Q: How do so many smart people get scammed?
A: I had a lady call in just today who had received an urgent phone call that she had won a federal sweepstakes. And it didn’t seem to matter what I said to her, she was still convinced she had won this sweepstakes. She was right on the edge, when she called me, of wiring these clowns $4,150. And this was not somebody who was uneducated. I said, “You just want to believe this is true.” And she didn’t respond to that. When I was done with that call, I turned to one of my producers and I said, “She’s going to send them the money.” Some of it is out of desperation.
Q: Ever thought about retiring?
A: I’ll imagine I’ll do this as long as I take that call from a caller and I completely wrap myself in their situation and what they’re trying to accomplish. And when I don’t feel that excitement, when I don’t feel that energy — time for me to bag it.
In addition to his long-running show weekdays on AM 750 and 95.5 FM News/Talk WSB, Clark Howard hosts a weekend program on cable news channel HLN and writes a column every Thursday in the AJC’s Deal Spotter section.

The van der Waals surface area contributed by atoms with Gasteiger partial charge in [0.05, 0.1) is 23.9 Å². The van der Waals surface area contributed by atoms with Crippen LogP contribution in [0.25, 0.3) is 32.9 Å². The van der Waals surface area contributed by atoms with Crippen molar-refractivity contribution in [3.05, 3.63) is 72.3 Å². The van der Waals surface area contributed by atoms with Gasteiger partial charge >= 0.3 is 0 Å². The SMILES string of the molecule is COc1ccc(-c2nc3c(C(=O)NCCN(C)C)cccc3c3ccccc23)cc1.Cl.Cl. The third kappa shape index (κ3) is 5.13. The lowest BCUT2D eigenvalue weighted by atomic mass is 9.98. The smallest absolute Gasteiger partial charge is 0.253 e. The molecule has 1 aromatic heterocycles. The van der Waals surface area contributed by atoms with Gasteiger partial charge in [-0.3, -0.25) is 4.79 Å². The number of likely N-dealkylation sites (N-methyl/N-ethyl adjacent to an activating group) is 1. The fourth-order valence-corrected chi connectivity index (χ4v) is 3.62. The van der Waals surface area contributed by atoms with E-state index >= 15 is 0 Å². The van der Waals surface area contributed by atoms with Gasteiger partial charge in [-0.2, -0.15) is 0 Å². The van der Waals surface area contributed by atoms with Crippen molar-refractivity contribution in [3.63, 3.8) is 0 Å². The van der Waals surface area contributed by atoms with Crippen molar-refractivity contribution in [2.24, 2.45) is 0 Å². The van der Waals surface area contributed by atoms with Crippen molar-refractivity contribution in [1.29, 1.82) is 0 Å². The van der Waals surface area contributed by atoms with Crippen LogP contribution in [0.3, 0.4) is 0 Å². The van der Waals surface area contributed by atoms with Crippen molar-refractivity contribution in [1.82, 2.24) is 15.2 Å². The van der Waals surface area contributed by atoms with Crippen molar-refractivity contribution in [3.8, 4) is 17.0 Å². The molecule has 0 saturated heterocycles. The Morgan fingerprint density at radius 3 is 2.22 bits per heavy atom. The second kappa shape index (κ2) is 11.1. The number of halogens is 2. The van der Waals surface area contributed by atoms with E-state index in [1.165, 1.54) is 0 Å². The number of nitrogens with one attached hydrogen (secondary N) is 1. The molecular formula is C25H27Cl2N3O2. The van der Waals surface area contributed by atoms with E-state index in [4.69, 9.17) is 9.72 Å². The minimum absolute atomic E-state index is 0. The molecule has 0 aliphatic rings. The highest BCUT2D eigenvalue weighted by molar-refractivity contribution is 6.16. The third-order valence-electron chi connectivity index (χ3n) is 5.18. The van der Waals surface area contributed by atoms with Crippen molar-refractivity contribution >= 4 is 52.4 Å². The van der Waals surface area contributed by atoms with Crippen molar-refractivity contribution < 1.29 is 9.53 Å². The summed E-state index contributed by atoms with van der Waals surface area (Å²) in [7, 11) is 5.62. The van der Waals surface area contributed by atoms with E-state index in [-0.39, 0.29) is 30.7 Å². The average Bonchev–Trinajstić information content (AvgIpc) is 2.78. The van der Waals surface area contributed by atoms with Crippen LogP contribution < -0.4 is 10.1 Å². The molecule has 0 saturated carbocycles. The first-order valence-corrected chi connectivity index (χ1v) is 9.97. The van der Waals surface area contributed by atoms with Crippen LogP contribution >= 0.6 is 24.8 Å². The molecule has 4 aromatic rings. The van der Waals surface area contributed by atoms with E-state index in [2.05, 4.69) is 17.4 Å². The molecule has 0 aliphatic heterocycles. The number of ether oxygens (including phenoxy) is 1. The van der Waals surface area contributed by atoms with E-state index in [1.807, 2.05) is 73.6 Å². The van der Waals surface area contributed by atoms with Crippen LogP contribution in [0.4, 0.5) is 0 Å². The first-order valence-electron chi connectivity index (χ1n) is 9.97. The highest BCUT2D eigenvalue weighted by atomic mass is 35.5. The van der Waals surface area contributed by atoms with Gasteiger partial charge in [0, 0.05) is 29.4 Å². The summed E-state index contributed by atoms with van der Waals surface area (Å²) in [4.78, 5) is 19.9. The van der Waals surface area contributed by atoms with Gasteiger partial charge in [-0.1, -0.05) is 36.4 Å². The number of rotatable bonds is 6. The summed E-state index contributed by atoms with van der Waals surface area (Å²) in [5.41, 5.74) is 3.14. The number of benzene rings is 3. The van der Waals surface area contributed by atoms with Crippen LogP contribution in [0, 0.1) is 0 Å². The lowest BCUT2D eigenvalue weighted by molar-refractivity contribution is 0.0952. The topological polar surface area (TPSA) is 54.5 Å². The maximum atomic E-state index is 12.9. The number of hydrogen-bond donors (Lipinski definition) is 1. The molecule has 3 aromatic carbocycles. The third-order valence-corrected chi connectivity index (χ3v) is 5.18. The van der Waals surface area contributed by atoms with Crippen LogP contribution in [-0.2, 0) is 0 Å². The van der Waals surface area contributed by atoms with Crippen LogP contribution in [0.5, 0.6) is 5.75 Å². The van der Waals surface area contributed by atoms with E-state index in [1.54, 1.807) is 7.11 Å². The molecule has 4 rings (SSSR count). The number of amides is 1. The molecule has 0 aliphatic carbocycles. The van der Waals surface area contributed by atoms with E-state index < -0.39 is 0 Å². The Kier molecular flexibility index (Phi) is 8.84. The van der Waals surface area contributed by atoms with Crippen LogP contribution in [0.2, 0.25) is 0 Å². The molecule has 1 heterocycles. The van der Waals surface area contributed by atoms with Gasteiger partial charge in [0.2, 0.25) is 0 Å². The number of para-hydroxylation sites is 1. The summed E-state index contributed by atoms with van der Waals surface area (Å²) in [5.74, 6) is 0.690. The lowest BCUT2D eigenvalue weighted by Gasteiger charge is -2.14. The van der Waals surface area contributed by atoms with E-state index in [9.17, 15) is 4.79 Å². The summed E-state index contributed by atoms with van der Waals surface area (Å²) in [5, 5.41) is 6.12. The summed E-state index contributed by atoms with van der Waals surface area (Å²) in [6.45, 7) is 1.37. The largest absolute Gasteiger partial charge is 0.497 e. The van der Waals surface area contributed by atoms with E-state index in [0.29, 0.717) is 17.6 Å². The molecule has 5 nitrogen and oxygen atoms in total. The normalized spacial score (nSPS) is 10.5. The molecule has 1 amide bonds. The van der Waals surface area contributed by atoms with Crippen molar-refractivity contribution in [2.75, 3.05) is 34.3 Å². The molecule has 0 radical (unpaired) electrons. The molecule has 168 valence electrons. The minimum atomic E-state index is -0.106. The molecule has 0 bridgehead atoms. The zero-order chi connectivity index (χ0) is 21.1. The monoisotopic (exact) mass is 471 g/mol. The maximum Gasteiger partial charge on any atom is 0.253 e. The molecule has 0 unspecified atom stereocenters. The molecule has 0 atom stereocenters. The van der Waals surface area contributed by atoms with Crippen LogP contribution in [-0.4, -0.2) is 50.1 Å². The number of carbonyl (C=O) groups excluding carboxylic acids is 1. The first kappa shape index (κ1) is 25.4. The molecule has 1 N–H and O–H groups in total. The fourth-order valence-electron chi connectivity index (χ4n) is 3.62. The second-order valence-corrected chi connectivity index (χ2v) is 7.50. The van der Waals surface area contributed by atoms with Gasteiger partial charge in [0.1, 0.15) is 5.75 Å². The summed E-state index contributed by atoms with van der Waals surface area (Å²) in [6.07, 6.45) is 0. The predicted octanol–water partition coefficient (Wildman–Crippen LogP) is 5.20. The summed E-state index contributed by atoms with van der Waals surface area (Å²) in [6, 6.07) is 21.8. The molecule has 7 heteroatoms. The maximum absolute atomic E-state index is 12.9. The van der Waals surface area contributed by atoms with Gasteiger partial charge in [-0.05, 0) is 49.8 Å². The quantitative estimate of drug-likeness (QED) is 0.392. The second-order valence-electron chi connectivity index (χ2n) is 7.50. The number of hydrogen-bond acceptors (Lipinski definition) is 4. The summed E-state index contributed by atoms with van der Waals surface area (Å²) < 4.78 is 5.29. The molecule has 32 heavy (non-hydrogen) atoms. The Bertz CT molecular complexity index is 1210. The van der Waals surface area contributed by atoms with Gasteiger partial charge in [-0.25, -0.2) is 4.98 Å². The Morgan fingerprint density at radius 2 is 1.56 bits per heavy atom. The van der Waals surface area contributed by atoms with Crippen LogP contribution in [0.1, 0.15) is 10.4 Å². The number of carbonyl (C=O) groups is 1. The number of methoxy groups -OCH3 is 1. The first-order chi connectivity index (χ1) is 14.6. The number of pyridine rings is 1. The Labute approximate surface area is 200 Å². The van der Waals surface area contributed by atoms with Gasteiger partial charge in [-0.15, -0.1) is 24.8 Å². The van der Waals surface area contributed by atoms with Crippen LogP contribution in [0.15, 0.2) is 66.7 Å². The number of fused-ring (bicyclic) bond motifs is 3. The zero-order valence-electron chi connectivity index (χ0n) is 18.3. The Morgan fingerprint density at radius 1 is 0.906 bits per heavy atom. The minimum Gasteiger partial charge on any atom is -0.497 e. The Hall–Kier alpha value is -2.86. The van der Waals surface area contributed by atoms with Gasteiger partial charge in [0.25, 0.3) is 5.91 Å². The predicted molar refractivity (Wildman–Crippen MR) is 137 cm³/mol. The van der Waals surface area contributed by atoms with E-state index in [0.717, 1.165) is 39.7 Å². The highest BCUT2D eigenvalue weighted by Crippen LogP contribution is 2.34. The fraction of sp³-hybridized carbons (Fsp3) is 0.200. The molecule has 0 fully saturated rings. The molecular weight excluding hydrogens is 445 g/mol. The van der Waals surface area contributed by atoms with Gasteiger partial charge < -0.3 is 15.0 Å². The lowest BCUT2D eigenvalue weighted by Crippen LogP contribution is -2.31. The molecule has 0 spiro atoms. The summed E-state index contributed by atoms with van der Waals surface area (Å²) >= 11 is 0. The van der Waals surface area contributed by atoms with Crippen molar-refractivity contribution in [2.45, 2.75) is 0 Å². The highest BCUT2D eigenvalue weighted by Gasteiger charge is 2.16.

“Clark Howard’s Living Large in Lean Times: 250-plus Ways to Buy Smarter, Spend Smarter, and Save Money”
By Clark Howard, with Mark Meltzer and Theo Thimou
Avery Trade; 272 pages; $18
Book signings this Saturday
“Know what’s a deal and what’s not at the dollar store and warehouse clubs”
During the Great Recession, dollar stores and other discounters were king. Everyone was looking for ways to cut their budget, and, hey, who could pass up the chance to pick up toiletries and household goods for a buck?
Well, Consumer Reports took a close look at dollar stores in their Money Adviser publication and revealed what’s a deal and what’s not.
Cotton rounds, gift wrap, birthday candles, paper bags, composition notebooks, plastic cups, security envelopes, napkins, foam plates, and tissue paper are all named as being among the best deals.
However, Money Adviser warns against buying jewelry (too much lead content); electrical products (possibly fake UL labels); medication (expired products); and vitamins (not from reputable sellers) at the dollar stores.
One word about how to spot discounts at the major warehouse club chains. At Sam’s Club, look for anything that ends in a penny—such as $24.41—or anything marked with a “C” for clearance. At Costco, look for anything that ends in 97 cents. BJ’s Wholesale, meanwhile, will clearly tell you on the label when they mark down.
– By Lauren Davidson, Atlanta Bargain Hunter